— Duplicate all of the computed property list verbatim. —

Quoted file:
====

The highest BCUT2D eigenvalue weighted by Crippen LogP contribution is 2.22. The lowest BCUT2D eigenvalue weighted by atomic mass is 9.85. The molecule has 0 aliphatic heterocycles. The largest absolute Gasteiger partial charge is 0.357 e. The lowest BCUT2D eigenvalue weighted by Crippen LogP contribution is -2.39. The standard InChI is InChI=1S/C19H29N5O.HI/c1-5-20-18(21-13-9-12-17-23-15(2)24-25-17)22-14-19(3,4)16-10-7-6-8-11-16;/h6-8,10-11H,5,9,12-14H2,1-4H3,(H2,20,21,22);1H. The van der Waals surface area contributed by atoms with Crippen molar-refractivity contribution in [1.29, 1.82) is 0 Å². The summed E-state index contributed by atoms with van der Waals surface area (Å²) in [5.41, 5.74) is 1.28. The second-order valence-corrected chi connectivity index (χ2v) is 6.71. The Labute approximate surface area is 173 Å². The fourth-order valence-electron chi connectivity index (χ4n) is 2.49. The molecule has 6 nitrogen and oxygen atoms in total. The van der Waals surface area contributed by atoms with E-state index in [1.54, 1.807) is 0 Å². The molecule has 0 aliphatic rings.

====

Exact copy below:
The highest BCUT2D eigenvalue weighted by Crippen LogP contribution is 2.22. The lowest BCUT2D eigenvalue weighted by atomic mass is 9.85. The molecule has 0 aliphatic heterocycles. The largest absolute Gasteiger partial charge is 0.357 e. The lowest BCUT2D eigenvalue weighted by Crippen LogP contribution is -2.39. The standard InChI is InChI=1S/C19H29N5O.HI/c1-5-20-18(21-13-9-12-17-23-15(2)24-25-17)22-14-19(3,4)16-10-7-6-8-11-16;/h6-8,10-11H,5,9,12-14H2,1-4H3,(H2,20,21,22);1H. The van der Waals surface area contributed by atoms with Crippen molar-refractivity contribution in [1.29, 1.82) is 0 Å². The summed E-state index contributed by atoms with van der Waals surface area (Å²) in [5.41, 5.74) is 1.28. The second-order valence-corrected chi connectivity index (χ2v) is 6.71. The Labute approximate surface area is 173 Å². The fourth-order valence-electron chi connectivity index (χ4n) is 2.49. The molecule has 6 nitrogen and oxygen atoms in total. The van der Waals surface area contributed by atoms with E-state index in [1.54, 1.807) is 0 Å². The molecule has 0 aliphatic rings.